For decades, automation has loomed large over “unskilled” industries. We’ve all heard how one day, robots will serve our coffees, stock our shelves and ring through our groceries. This seemingly imminent trend primarily threatened minimum wage jobs in the service industry.
But what about skilled trades? How will a trend toward automation in manufacturing impact the job market and the skillset required of engineers and skilled tradespeople? This question, rarely asked, is key to understanding not only how automation will impact the lives of workers, but their industries at large.
The bottom line is this: engineers and skilled trade workers are facing a global shift in manufacturing industries as automation becomes cheaper, more efficient and more reliable than human labour. If you’ve seen footage from inside Tesla’s Gigafactory, you’ve seen the beginnings of this technology—agile, mutable robotics with extremely fine motor ability have been assembling the new generation of consumer vehicles, relying only on human supervision and quality control checks. As industries beyond the motor vehicle production line turn to new technologies such as those employed at Tesla, however, and especially as Baby Boomers begin to retire, there is a growing issue that faces workers and employers: a fundamental, structural realignment in the labour market.1
The truly brilliant and admirable aspects of tradeswork and engineering lies in the wealth of knowledge that those individuals must retain and employ every day. They are holders of extremely specialized knowledge without which the industrial, motive power and manufacturing sectors would grind to a halt. With the rise of the new skills economy, which places emphasis on skills that only humans can employ, however, that specialized knowledge is becoming less relevant.2 Returning to our Tesla example, if a series of robotic arms takes over welding the chassis to the frame of the vehicle, then the tradesperson who specialized in resistance spot welding now needs to learn and deploy new skills. This might include a turn toward hyper-specialization, where engineers and tradespeople zero in on a specific system of technologies; but it could also mean the education of more generalists to keep the plant floor running. The work may turn from welding vehicle frames to welding capital investments, like those robots, to keep the plant running when they need maintenance.
Implementing such technologies requires serious investment which, for now, remains out of reach for many players in the manufacturing sector. But as such systems continue to drop in price, companies will have to take advantage; those who remain technologically averse will be left behind.
Taking up new technologies offers the promise of unprecedented efficiency and sizeable profit margins. As such, the size of the labour force may shrink. But the choice to move toward automation in manufacturing industries is a necessary choice to make. Robotic arms, for example, don’t need lunch breaks. They don’t need health insurance, days off, or even any salary at all. With proper maintenance, they will likely work faster and make fewer mistakes than a human. In jobs where speed and precision are fundamental to good performance, the choice seems obvious. Because of these benefits, it is true that some human labour will likely be made obsolete. The threat is real; robots may truly be coming for more than just minimum wage jobs. But the news isn’t all bad.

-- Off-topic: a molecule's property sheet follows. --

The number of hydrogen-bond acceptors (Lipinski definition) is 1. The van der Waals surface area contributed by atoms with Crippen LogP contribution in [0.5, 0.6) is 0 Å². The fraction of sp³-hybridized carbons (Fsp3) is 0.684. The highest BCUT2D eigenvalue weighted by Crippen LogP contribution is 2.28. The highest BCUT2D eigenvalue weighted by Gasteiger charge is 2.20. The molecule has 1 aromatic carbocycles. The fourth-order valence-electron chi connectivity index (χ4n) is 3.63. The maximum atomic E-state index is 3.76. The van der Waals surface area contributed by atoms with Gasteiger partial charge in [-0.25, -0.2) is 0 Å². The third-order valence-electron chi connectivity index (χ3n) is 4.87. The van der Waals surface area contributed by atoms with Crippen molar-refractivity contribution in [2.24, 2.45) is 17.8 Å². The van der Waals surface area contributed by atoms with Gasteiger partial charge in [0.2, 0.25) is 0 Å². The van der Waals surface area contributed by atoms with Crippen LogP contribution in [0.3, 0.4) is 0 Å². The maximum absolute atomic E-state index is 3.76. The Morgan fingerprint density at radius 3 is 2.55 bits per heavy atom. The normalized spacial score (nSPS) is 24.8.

As new technology reaches unprecedented levels of agility, intelligence and fine motor skills, skilled workers will find themselves in a new role: that of the supervisor. Workers will need to be proficient in mathematics and programming to supervise those robotic arms to ensure work is being done correctly.3 Whether or not these skills are yet being taught in schools, the pressure is on for institutions and companies alike to supply new information and train in new, specific skillsets in order to meet these quickening technological advancements.
So despite what seems like a looming decline in the engineering and skilled trade job markets as new technologies revolutionize factory floors, supervisory positions will always need to exist for quality control, maintenance and further advancements. Older engineers and skilled workers should anticipate the implementation of new technologies, while those still in school should anticipate a focus on flexibility and experience with automation.
It can be hard to embrace new technologies, especially when they seem so contrary and foreign to the spirit of so many skilled trades: that being precision work, often as part of a team. But pretending that this shift is not happening will only cost time, money and labour. So, while the jobs will always be there, in just a few years’ time they will likely look very different.